I have a soft spot in my heart for Michele Bachman. She is as sharp as a whip, she is as tough as nails, she is easy on the eye, and she takes care with her appearance. It nearly always lifts my heart when I see her in a video, and I usually love what she has to say. Moreover, once upon a time in the past, in giving a talk, she actually read out a post I had put up on Powerline. What’s not to like?
There was something about her conduct in the debate on Monday night, however, that I did not like. She was obviously desperate. In the polls, where she had once ranked high, she had fallen to 4%; and, in her desperation, she crossed a line. Her imputation that Rick Perry’s decision to issue an executive order mandating the inoculation of young girls with Gardasil was due to the fact that Merck was a donor to his campaign was a low blow. As he explained, he had raised $30 million, and Merck gave his campaign $5,000. That she continued to pursue this charge in a television interview the next morning was disgraceful.
Even worse was her response to Perry’s statement that he was offended that she thought that he could be bought for $5,000. As you may remember, she said portentously that she was offended on behalf of the little girls and their parents. In a post on the debate, entitled Rick Perry and the Seven Dwarfs, Roger Simon hit the nail on the head: “To Bachmann and Santorum this attempt to prevent cancer, whether ill-founded or not, was a form of child molestation or something. The more they went on about this, the more rabid, and frankly scary, they sounded.”
The truth is, of course, that Perry was legitimately concerned about the welfare of those little girls. We are in the midst of an epidemic. The Center for Disease Control estimates that one-half of all Americans who are sexually active will sooner or later get human papillomavirus (HPV). We have known for nearly forty years that one of the strains of this disease (HPV-16) causes cervical cancer in women; we now know that it can cause cancer in men; and , more often than not, the cancer strikes women and men in their thirties and forties. There are six million new cases of HPV every year, and 99% of those who get the virus have no idea that they have contracted it. For them, there are no symptoms – which makes it all the more likely that they will pass it on.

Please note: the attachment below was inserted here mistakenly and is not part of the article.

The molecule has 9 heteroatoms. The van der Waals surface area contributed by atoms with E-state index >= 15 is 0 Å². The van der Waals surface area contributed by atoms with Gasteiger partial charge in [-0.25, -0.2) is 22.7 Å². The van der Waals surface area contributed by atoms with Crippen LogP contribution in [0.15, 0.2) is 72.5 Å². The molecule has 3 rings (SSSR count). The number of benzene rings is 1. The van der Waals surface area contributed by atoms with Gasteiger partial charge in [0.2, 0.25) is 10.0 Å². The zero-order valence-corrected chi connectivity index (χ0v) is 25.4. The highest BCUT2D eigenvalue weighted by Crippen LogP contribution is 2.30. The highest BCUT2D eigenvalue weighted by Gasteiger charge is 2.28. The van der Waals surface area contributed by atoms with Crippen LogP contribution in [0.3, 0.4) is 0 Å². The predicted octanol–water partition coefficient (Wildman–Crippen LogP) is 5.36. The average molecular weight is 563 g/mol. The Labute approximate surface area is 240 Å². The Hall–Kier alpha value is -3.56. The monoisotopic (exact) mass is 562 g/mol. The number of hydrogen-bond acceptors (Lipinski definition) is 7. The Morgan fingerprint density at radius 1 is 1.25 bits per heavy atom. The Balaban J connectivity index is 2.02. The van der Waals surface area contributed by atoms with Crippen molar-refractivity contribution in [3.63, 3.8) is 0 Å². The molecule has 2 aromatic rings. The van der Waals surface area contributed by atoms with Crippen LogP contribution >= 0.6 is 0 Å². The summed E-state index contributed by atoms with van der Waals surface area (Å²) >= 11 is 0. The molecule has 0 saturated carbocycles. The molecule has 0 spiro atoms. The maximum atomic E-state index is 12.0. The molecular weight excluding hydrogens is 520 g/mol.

There are two vaccines on the market that target HPV-16: Gardasil and Cervarix. They are, Men’s Health reports,
95 percent effective in girls and young women and 90 percent effective in boys and young men when administered before exposure to the strain [my emphasis]. But despite the impressive percentages, vaccination is a controversial issue for many parents, in part because the possible side effects include fever, fainting, and (rarely) severe allergic reaction and blood clots. Some parents also have trouble with the idea of protecting their prepubescent kids from a virus related to sex, while other parents, mistakenly believing that HPV affects only girls (in the form of cervical cancer), assume that vaccinating boys is irrelevant. The result: Roughly 4 percent of boys have received the shot. Last year, in a move that may sway hesitant parents, the American Academy of Pediatrics included HPV in its schedule of vaccines for boys.